Ozzy Osbourne - Ordinary Man

Ozzy Osbourne Ordinary Man cover
Ozzy Osbourne
Ordinary Man
Epic Records
Ozzy has had it well in this life. He’s been part of the band that invented heavy metal, enjoyed a healthy solo career at least up to the mid-90s... with little to show in the past twenty years, other than some mediocre albums, remasters, a kind of decent album with Gus G. (that the latter wasn’t part of writing) and after that a period of six or so years that was sort of used to close the book on Black Sabbath (allegedly), maybe not in the possible way, but… it is what it is – the supposed “The End”.
The past couple of years have not been kind to the “madman”, as he had to cancel his tour last year due to poor health and he just revealed that he’s been diagnosed with some form of Parkinson’s Disease, which will probably make performing – but not only that – more difficult. Best of luck with that… although it’s no easy road…
Supposedly closing the book on the solo career, as well is “Ordinary Man” an album co-written and produced by guitarist Andrew Watt, who’s known for producing some currently hip pop and rap artists. Bassist Duff McKagan (Guns N’ Roses) and drummer Chad Smith (Red Hot Chilli Peppers) contribute parts with guest appearance by Slash, Tom Morello, Elton John, Post Malone and Travis Scott.
While “Ordinary Man” is not the second coming of Oz, it at least easily bests most of the Blasko, penned and produced albums of recent past. It’s still closer to them than it is to the man’s classic era, but at least it tries to vary things a bit more as well as to prove there’s a bit of life left in this increasingly ailing equine, knows as Oz.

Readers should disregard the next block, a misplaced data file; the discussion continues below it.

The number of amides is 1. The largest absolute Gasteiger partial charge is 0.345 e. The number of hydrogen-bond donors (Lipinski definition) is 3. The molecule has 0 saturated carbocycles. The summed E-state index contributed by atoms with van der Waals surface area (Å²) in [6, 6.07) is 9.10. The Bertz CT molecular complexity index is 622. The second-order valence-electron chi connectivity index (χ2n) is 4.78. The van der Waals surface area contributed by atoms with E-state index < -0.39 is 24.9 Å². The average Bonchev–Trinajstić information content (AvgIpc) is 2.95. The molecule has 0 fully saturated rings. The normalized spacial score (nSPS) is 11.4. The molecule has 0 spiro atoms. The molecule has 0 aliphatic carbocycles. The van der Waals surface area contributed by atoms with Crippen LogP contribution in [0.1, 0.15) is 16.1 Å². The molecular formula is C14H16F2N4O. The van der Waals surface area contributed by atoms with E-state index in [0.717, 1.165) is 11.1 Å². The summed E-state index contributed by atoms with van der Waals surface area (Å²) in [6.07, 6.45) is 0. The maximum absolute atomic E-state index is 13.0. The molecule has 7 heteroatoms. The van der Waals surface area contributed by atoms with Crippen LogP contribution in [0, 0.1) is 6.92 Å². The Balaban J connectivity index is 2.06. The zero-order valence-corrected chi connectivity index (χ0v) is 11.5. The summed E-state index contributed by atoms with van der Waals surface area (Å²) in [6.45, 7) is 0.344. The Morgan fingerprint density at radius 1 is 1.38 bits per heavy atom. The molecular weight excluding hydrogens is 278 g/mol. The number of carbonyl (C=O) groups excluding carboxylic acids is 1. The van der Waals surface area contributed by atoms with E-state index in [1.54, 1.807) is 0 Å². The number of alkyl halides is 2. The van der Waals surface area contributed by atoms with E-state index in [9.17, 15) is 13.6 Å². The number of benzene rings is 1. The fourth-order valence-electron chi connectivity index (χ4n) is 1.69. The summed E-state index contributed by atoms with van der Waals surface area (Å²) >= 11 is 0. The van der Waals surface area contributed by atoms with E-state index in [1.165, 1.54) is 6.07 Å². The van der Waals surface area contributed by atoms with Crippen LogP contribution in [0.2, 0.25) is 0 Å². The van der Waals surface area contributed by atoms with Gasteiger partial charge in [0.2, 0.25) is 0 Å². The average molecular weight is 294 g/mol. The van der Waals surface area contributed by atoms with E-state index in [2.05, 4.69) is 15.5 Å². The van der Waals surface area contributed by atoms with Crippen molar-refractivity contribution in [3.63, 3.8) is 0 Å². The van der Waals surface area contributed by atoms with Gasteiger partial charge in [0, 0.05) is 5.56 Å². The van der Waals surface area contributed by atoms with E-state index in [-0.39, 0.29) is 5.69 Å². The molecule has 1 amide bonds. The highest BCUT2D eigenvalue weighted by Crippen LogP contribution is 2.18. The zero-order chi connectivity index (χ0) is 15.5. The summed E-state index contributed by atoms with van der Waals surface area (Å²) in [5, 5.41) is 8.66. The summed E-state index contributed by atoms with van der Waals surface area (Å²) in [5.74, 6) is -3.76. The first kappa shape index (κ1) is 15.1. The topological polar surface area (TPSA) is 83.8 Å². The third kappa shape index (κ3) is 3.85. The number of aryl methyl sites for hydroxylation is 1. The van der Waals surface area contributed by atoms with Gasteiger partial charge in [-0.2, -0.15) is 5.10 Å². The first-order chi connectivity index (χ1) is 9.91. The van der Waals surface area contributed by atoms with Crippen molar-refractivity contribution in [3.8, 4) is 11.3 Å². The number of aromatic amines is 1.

“Straight to Hell” tries to take cues from classic era Oz, rocks hard the percussion and grooves as much as it can with Ozzy sounding pretty massively over tracked… the little harmonies and production tricks add an interesting note and keep the song from slipping into a snooze session during the break and Slash offers a nice if not a little sort solo, before the song comes to a close.
“All My Life” is a half ballad, with echo/verb drenched vocals and a tasty groovy undercurrent melody, pushing it along during the choruses, which are not too complex, but are enhanced by the smart production that layers the vocals along with a ton of instrumentation there, to give some emphasis. Watt offers a nice lead and it all comes together nicely.
In “Goodbye” one can hear distant echoes from “No More Tears” and while the premise and atmosphere are done well, it’s a little plain and predictable, with Ozzy needing a fair bit of production to sound good… at least, Watt has bothered enough to arrange things in a way that any shortcoming don’t become clearly apparent, but the vocal effects that often fry the Ozman’s vocals are probably added not to add flavor, but to disguise something that’s not absolutely on cue.
The title track, features both Slash soloing and Elton John both on pianos, as well as on vocals on a verse. Think Beatles/ELO sort of piano ballad, with a Queen like build and conclusion.
Ozzy can hardly keep it together vocally… both due to age as well as range and is saved just by his characteristic timbre. Elton John sounds infinitely more tuneful when his verse comes around, but if you forgive it lacking a bit in cohesion, it’s not bad.